Explained: The Clery Act


91 percent of college campuses reported zero incidents of rape in 2014. Photo retrieved from the AAUW.

Maija Sikora, General Assignment Reporter

In the dormitories of Lehigh University Pennsylvania, on April 5, 1986, freshman Jeanne Clery was raped and murdered by fellow student Joseph M. Henry.  In the years following her death, and upon further investigation, Clery’s parents discovered what they felt was a significant lack of statistical crime rate reporting from the University.

In response, they became advocates and pioneers of what is now known as the Clery Act; a policy designed to hold Universities accountable for disclosing their respective crime rates to students and parents. 

Under the Jeanne Clery Disclosure of Campus Security Policy and Campus Crime Statistics Act, universities are responsible for making public any altercations or crime that happens on their grounds every year. According to an executive summary of the act under the Federal Register, updated during October of 2014,

“The Clery Act requires institutions of higher education to comply with certain campus-safety and security-related requirements as a condition of their participation in Title IV HEA Programs [Federal financial assistance programs].” 

On March 7, 2013, the act was updated to include the Violence Against Women Reauthorization Act. “Notably, VAWA [Violence Against Women Reauthorization Act] amended the Clery Act to require institutions to compile statistics for incidents of dating violence, domestic violence, and stalking, and to include certain policies procedures and programs pertaining to these incidents in their annual security reports.” All of this from the same federal registry. 

Throughout its 19 year lifespan, the Clery Act has undergone several amendments to accommodate changing university lifestyles, however, it has not seen much change in its ability to maintain an accurate and consistent trend of data.

The terms described in the Clery Act disregard certain specifics in fundamental definitions, which allows for inconsistency in reporting practices. 

According to Kristen Lombardi, reporter for the Center for Public Integrity, discrepancies in reports are the result of a number of loopholes; of which, include a lack of concrete classification of sexual assaults, lack of communication with those who have sexual assault information — such as police departments, and confusion over who is to be defined as report-mandated officials.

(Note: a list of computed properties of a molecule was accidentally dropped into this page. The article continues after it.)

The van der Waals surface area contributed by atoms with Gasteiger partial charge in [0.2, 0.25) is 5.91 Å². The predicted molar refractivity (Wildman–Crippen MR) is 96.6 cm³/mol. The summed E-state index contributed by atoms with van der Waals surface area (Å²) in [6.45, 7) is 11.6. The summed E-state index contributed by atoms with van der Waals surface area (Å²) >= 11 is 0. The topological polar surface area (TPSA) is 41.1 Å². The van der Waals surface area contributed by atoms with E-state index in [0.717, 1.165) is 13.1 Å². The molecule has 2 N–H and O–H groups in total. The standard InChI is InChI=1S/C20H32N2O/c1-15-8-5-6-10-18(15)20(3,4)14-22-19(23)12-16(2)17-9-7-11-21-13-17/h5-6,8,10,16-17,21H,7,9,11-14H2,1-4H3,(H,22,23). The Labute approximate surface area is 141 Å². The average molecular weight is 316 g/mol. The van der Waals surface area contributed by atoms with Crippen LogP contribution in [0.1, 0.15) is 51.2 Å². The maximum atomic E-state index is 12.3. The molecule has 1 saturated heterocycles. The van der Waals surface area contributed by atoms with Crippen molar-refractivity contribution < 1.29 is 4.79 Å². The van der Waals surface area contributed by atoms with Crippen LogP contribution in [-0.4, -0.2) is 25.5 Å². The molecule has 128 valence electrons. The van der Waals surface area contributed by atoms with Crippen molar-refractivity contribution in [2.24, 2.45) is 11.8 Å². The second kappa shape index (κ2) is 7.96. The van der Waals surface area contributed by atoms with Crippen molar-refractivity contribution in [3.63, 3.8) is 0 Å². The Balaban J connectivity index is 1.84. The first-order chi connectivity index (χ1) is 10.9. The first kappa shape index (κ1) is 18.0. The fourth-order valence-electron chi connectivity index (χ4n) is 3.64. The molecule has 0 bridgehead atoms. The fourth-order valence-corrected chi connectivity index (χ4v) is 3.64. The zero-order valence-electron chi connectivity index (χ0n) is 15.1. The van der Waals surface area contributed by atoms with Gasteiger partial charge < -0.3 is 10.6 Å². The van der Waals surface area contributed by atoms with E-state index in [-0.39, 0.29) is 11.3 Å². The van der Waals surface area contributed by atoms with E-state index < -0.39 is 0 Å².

As a result, schools are able to classify criminal activities on campus as non-threatening events that don’t require attention on the annual report. 

Under technical terms, schools are required to have crisis-service programs available to students. Theoretically, these services are included in the mass of those who must report to school officials for the purpose of collecting Clery data, however, this isn’t always realized:

A Center survey of 152 crisis-services programs and clinics on or near college campuses requested incident numbers over the past year: 58 facilities responded with hard statistics,” said Lombardi. “Available data suggest that, on many campuses, far more sexual offenses are occurring than are reflected in the official Clery numbers.”

In this past year’s Annual Security Report (ASR), the University of Wisconsin-La Crosse reported a total of five rape cases and seven fondling instances, as well as two total cases of domestic violence and seven cases of stalking. 

Written next to asterisks underneath the report chart on page ten of the ASR, are the technicalities the chart abides by. Of those is a policy on unfounded crimes: “In accordance with new guidance from the Department of Education, ‘Unfounded Crimes’ are reported in Aggravate.” By definition, an “unfounded crime” is a crime with no evidence and is therefore without means to convict. 

According to the UWL statement on the Act, Clery-Crimes are defined under the following categories: Murder & Non-negligent manslaughter, Negligent Manslaughter, Forcible Sex Offenses, Non-forcible Sex Offenses, Robbery, Aggravated Assault, Burglary, Motor Vehicle Theft, Arson, Weapons Law Violations, Drug Law Violations, and Liquor Law Violations.